Saturday, October 07, 2006

"The People" and "A Mob" -Spot the Difference

Heres' my piece on recent developments in Hungary, from today's Morning Star.
http://www.morningstaronline.co.uk/index2.php/ex/examples/features

When are a crowd of protestors “the people”, and when is it “a mob”?
The answer depends not on the amount of violence used, or even the size of the demonstration, but whether western capital approves of the protest in question.

No other conclusion can be reached when one contrasts the way the West has portrayed recent anti-government protests in Hungary, with similar anti-government protests in Serbia, Georgia, Belarus and the Ukraine, of which the West approved.

In Hungary, the protests were triggered by the confession, captured on tape, of Prime Minister Ferenc Gyurcsany, that he had deliberately lied about the state of the economy to the electorate in this summer’s elections. Understandably, Hungarians, having to face yet another round of austerity measures imposed by a multi-millionaire Prime Minister and his wealthy cohorts, felt incensed and took to the streets.
But this clear expression of ‘people power’ got little sympathy from the west.

The Wall Street Journal, like most of the corporate media, said that the right way to remove democratically elected governments was not through street demonstrations, or storming the headquarters of state television, but ‘through the ballot box’. Yet the same paper, like others in the U.S. and Europe, took a rather different line when protestors stormed Serbian state television studios in Belgrade in 2000, as part of the US-funded coup d’etat to topple the democratically elected Socialist government of Slobodan Milosevic. The violence of that night, when the director of state television and several other journalists were severly beaten with crow-bars, makes the clashes which occurred in Budapest look tepid in comparison.

The western media also commented on the alleged anti-semitism of some of the Hungarian protestors. “Who is madder, Hungary’s foul-mouthed, lying prime minister or his nationalist enemies with their anti-Semitic pasts" ? asked the Times journalist Roger Moyes, writing in the New Statesman. As evidence of the protestors’ anti-Semitism, Boyes includes extracts of an interview with a single protestor Zsuzsa Frigyes, a member of the ultra-nationalist MIEP Party. Anti-semitism undoubtedly exists in Hungary- as elsewhere in Europe- and should be unequivocally condemned. It is revealing, however, that the presence of openly anti-semitic groups in Ukraine’s ‘Orange’ Revolution went unreported in the western media. Dr John Laughland, of the British Helsinki Human Rights Group, who observed the ‘Orange Revolution’ at close hand, highlighted the involvement in the Ukraininian opposition of the para-military, anti-Semitic group UNSO, which originates in western Ukraine. He commented: “Despite its usual distaste for any manifestation of anti-Semitism, Washington isn’t worried. One Republic Party insider commentated that there wasn’t a problem; there is “no anti-Semitism in Ukraine”.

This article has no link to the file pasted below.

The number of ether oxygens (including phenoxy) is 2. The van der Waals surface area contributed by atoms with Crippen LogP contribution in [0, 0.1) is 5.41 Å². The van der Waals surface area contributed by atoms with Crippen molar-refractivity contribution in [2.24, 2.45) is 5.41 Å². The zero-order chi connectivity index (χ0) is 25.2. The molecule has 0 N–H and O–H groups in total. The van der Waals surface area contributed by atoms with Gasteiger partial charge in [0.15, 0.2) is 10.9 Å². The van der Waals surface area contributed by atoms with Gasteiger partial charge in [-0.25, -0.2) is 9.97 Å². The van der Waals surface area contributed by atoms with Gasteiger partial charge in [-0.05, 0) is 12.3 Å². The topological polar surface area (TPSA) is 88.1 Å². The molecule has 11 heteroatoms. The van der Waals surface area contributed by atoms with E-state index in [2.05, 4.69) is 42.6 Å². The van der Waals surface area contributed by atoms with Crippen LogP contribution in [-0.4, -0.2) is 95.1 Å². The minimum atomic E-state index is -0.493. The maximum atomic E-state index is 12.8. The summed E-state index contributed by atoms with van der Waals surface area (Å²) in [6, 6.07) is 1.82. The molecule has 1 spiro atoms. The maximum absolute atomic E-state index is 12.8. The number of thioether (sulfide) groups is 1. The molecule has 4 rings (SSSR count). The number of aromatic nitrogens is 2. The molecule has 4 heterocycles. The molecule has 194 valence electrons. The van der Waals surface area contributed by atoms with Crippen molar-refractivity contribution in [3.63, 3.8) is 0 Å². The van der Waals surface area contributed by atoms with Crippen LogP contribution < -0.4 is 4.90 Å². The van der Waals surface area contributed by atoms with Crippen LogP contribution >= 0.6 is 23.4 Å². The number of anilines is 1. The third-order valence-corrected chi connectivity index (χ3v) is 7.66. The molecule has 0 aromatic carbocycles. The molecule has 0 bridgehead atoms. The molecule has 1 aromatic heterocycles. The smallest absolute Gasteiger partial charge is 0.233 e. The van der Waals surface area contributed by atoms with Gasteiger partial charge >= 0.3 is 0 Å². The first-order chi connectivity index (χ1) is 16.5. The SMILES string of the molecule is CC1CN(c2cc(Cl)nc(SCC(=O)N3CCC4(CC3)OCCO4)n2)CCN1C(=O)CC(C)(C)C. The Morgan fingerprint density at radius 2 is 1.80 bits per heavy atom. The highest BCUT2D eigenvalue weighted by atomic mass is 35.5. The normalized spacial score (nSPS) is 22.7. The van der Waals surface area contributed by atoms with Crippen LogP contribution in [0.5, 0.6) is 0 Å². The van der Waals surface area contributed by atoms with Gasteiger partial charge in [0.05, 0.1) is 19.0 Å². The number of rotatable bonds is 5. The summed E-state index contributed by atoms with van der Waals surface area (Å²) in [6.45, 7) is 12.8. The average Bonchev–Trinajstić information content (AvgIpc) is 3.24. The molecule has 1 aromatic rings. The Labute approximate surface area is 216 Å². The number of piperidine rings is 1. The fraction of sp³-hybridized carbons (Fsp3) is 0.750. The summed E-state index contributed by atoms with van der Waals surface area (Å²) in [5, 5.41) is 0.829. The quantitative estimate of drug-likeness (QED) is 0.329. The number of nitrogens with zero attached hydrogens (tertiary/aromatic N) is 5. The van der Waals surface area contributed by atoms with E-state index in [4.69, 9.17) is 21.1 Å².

Unlike the Ukraine and Georgia, Hungary’s embryonic revolution was not colour coded (a sure sign of western disapproval). Instead, demonstrators referred to dismissively as a ‘shell-suited rabble’ or- even worse- ‘football hooligans’. Yet six years ago, the west had no problems with ‘football hooligans’ trying to affect political change, when the ’Delije’ (The Strong Ones) an infamous group of Red Star Belgrade fans, were enlisted by the opposition in their attempt to overthrow Milosevic. “As far as the Delije were concerned, it was they who led the internal opposition, they who enacted Serbia’s anti-communist revolution’ writes Jonathan Wilson in his book ‘Behind the Curtain’. Wilson describes how the Delije- together with members of the U.S. financed student organisation OTPOR, smashed open the doors of state television and set the building on fire.